May 23, 2012 posted by Albert Lang

The Hot N Cold Fantasy Baseball All-stars

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Players get hot and cold over a seven-day period, it’s as sure as the samples are small. In head-to-head and roto fantasy baseball leagues you have to make quick decisions on players who are surging and those who are performing at a lackluster level. That’s where the Hot ‘N’ Cold All-stars come in:  to sort through the trends and see which ones are worth buying or ignoring. 

‘Cause you’re hot…you’re yes…you’re in…you’re up 

Dayan Viciedo – Somewhat a sleeper heading into the year, Viciedo has been dumped a ton by owners, as he is just 21% utilized in Yahoo leagues. That said, his levels are on the uptick after a 10/24 with three HR week. Viciedo is still swinging at everything in sight and not making a ton of contact. That said, when he does make contact ball go far. He should be a fine bench or deep league outfielder going forward, a .265 hitter with the chance to hit 25 HRs. Take the under on that, but he should come very close.

Angel Pagan – Food poisoning cant hold Pagan down, as he went 10/21 with two steals during the last seven days and also battled some stomach sickness, making it a total sick, nasty week. It’s time to go out and get Pagan if you can (actually it was time to get him on draft day). However, if he’s unowned pick him up or make an astute trade for him. Pagan will hit double digit HRs and steal 20 bags the rest of the way.

Mitch Moreland – With first basemen and corners dropping like flies, Moreland is picking a good time to get hot: 5/10 with three homers over the last week. While he hasn’t gotten playing time of late and doesn’t face a ton of lefties, at bats should be freed up as interleague play has come to an end. Still, for those losing out on the Matt Adams sweepstakes, Moreland makes a good speculative play, as he’s capable of hitting .275 with 15 HRs ROTW. Is that particularly interesting? No, but it does have a pulse and you’d probably do better with Moreland than Gaby Sanchez and Ike Davis.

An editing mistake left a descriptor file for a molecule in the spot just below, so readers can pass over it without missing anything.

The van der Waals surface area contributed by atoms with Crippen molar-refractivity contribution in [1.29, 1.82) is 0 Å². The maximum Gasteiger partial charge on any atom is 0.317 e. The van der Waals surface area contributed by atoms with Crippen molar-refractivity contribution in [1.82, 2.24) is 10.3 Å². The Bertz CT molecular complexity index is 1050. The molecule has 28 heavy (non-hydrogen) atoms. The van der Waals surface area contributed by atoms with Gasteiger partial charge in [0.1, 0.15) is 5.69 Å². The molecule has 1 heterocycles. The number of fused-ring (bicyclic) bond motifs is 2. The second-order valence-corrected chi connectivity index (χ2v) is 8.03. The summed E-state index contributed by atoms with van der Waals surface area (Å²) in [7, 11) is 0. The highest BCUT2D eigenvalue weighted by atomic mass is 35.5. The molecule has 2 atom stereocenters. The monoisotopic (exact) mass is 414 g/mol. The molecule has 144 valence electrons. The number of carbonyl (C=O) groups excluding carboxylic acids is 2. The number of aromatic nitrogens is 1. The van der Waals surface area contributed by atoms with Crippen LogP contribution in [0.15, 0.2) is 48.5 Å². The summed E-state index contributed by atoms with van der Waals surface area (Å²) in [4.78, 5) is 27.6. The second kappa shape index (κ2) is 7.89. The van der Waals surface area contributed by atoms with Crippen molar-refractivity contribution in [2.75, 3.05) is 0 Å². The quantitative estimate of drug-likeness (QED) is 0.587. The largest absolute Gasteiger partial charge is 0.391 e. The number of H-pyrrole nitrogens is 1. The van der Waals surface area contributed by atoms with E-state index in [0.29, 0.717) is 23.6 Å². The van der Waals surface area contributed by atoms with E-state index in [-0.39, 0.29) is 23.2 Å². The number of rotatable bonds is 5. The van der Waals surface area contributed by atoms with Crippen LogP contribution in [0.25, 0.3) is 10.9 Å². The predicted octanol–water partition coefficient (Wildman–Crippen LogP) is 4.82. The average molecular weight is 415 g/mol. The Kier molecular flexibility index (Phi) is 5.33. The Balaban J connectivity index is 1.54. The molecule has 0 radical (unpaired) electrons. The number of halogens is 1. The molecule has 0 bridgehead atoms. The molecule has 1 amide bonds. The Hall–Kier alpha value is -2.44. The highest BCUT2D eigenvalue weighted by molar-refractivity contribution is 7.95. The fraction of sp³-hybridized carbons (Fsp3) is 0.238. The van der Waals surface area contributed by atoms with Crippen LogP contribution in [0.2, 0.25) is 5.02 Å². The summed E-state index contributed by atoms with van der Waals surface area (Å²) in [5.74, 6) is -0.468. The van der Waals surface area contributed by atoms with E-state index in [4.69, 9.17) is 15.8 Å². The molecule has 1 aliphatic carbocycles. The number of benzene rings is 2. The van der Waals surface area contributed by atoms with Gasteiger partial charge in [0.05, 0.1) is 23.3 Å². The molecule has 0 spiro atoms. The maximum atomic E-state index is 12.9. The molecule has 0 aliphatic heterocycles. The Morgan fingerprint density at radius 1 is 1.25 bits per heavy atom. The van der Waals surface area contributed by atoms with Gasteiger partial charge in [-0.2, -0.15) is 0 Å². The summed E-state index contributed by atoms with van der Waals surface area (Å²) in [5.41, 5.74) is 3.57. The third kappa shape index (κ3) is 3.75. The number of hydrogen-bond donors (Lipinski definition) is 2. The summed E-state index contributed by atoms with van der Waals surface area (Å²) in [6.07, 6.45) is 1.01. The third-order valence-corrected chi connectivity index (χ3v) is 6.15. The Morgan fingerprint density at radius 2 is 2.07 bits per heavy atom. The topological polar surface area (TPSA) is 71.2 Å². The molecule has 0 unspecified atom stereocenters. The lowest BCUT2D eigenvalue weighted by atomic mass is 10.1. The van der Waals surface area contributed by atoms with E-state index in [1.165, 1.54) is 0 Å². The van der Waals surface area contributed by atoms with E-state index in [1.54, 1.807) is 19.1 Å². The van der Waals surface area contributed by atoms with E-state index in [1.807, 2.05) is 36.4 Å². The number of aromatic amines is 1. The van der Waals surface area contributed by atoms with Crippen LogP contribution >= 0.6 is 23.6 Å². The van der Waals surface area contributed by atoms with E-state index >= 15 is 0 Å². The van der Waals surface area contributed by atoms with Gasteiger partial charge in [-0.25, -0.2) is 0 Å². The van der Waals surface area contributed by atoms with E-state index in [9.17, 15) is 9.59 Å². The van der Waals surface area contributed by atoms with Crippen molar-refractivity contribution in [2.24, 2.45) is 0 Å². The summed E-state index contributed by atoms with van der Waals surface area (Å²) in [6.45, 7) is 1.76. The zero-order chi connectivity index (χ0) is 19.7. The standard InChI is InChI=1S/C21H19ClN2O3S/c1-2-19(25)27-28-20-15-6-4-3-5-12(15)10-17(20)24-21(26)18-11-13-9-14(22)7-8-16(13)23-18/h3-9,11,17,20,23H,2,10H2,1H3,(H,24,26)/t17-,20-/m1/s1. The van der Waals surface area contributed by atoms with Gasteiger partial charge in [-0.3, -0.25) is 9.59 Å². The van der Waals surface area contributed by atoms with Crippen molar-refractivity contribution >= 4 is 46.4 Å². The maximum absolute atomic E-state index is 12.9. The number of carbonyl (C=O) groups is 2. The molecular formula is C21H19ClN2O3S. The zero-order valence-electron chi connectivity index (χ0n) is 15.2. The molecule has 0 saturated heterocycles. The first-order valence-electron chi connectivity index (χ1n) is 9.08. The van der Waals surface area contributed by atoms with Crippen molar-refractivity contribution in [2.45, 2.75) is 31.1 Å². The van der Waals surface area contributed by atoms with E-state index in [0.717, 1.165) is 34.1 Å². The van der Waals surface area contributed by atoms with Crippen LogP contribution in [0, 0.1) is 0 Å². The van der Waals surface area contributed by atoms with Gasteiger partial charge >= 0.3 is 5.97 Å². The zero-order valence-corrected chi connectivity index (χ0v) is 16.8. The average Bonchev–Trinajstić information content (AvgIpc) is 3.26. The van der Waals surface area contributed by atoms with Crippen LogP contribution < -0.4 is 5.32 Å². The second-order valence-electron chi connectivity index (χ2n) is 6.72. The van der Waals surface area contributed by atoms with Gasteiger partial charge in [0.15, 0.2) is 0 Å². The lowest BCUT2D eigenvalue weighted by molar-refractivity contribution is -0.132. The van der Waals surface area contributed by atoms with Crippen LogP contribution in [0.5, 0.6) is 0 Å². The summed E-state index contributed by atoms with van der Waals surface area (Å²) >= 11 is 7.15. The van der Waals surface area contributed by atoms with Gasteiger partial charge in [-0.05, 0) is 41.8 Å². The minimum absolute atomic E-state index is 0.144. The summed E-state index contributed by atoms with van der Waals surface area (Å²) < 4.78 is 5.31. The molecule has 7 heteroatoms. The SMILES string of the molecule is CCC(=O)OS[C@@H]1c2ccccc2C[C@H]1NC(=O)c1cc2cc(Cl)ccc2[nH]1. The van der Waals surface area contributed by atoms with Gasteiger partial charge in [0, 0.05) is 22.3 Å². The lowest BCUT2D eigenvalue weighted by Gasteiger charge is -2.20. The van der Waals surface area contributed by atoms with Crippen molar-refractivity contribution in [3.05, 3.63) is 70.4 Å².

Jarrod Saltalamacchia – Salty has been straight raking lately: 9/24 with two homers over the last seven days and 14/40 with three dingers over his last two weeks. While the power isn’t shocking, the .278 average is. He’s simply not this good of a hitter. His HR/FB rate is a bit inflated related to what he’s done in the past and, since he hits a ton of FBs, eventually more of those will be caught. That said, he’s a fine low end catcher option who can provide a good bit of pop relative to other backstops. Just be careful about his batting average.